BY THE COURT
Under K.S.A. 22-4506(b), a district court has a statutory
duty to appoint an attorney to represent an indigent K.S.A.
60-1507 movant whenever the motion presents substantial
questions of law or triable issues of fact.
protocol set forth in Lujan v. State, 270 Kan. 163,
14 P.3d 424 (2000), for a district court's handling of a
K.S.A. 60-1507 motion does not require the
appointment of counsel when the district court discerns a
potentially substantial issue, albeit the court has
the discretion to do so. The district court may, but is not
required to, appoint an indigent K.S.A. 60-1507 movant an
attorney during the period the court is making its
determination of whether the motion, files, and records
present a substantial question of law or triable issue of
the district court conducts an actual hearing to determine
whether a K.S.A. 60-1507 motion, together with the files and
records in the case, present substantial questions of law or
triable issues of fact, and the State is represented by
counsel at the actual hearing, due process of law requires
that the movant be represented by counsel unless he or she
has waived the right to counsel.
the district court summarily denies a K.S.A. 60-1507 motion,
an appellate court conducts de novo review to determine
whether the motion, files, and records of the case
conclusively establish that the movant is not entitled to any
prisoner filing a K.S.A. 60-1507 motion has the burden to
establish that an untimely motion falls within the manifest
injustice exception of K.S.A. 60-1507(f)(2) and that a
successive motion falls within the caselaw exceptional
of the judgment of the Court of Appeals in an unpublished
opinion filed November 18, 2016.
from Sedgwick District Court; Benjamin L. Burgess and James
R. Fleetwood, Judges.
Michael P. Whalen, of Law Office of Michael P. Whalen, of
Wichita, and Krystle M.S. Dalke, of the same firm, were on
the briefs for appellant.
J. Maloney, assistant district attorney, Marc Bennett,
district attorney, and Derek Schmidt, attorney general, were
on the brief for appellee.
consolidated appeal, Sameli G. Roberts petitions this court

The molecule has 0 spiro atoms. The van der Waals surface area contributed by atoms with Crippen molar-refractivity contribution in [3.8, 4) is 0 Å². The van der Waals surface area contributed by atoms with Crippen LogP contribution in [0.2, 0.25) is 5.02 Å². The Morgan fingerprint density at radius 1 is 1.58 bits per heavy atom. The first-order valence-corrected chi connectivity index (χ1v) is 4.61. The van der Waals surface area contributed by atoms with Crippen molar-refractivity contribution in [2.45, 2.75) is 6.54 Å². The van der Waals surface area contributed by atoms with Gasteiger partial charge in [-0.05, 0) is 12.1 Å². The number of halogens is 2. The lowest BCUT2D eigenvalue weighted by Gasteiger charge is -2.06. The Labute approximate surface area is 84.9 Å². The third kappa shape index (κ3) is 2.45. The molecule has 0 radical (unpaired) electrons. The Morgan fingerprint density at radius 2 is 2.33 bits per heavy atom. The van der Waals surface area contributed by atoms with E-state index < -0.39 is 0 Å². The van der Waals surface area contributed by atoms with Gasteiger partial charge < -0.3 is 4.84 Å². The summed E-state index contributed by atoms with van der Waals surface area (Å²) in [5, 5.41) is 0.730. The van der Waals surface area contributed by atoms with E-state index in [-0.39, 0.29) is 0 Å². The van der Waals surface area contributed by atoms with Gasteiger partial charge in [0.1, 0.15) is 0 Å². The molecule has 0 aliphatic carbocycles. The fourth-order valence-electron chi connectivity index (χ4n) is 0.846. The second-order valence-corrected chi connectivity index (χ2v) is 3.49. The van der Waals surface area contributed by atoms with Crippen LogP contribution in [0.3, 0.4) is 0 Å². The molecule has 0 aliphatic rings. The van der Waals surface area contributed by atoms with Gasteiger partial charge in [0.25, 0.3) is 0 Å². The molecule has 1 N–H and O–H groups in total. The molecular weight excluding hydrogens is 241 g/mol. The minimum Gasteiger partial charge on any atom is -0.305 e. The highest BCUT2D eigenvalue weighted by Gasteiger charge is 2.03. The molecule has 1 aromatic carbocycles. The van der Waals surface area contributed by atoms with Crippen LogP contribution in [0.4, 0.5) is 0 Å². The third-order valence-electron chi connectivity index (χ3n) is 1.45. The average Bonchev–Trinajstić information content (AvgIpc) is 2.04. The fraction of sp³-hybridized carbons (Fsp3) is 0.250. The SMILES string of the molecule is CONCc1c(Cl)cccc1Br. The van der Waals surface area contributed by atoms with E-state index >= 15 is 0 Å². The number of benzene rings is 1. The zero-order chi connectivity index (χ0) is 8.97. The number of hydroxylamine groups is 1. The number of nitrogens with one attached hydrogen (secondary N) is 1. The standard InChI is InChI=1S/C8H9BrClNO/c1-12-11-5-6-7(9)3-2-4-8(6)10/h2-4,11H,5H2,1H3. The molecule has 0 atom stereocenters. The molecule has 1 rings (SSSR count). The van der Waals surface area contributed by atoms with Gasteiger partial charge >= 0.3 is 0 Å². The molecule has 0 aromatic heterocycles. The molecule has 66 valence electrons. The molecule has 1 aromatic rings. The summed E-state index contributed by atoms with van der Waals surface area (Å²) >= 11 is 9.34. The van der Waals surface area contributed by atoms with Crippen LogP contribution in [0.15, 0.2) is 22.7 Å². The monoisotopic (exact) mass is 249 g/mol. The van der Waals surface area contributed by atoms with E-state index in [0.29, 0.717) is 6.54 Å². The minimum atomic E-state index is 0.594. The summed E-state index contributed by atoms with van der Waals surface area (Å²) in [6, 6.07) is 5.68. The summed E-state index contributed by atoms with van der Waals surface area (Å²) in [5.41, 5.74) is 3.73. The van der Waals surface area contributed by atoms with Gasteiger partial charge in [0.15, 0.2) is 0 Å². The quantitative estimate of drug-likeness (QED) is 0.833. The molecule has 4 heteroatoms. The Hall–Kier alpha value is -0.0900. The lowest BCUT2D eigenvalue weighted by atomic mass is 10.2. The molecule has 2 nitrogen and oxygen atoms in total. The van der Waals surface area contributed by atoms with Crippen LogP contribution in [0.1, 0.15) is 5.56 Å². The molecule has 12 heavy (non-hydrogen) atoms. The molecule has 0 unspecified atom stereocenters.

for review of the Court of Appeals' decision affirming
the district court's summary denial of his motion to be
discharged from custody, filed in his underlying criminal
case, and his civil K.S.A. 60-1507 motion. With respect to
the district court's denial of the motion to be
discharged from custody filed in his underlying criminal
case, Roberts does not dispute the Court of Appeals'
findings. With respect to the district court's denial of
his K.S.A. 60-1507 motion, Roberts argues that the district
court violated his due process rights when it failed to
appoint counsel to represent him after receiving the
State's response to his pro se motion. He also contends
that he should have been given an evidentiary hearing to make
his case for relief. We affirm the lower courts on those
and Procedural Overview
2005, a jury found Roberts guilty of aggravated burglary,
criminal restraint, kidnapping, aggravated assault on a law
enforcement officer, criminal possession of a firearm, and
four counts of aggravated robbery, and the district court
sentenced him to 327 months in prison. The underlying facts
of Roberts' case are set out in his direct appeal,
State v. Roberts, No. 95, 046, 2007 WL 2080373 (Kan.
App. 2007) (unpublished opinion) (Roberts I).
direct appeal, Roberts alleged insufficient evidence to
support his convictions, ineffective assistance of counsel,
and prosecutorial misconduct. The Court of Appeals remanded
for a hearing on Roberts' ineffective assistance of
counsel claims. On remand, the trial court held Roberts was
not entitled to relief on his ineffective assistance of
counsel claims. Roberts then filed an amended notice of
appeal and the Court of Appeals ...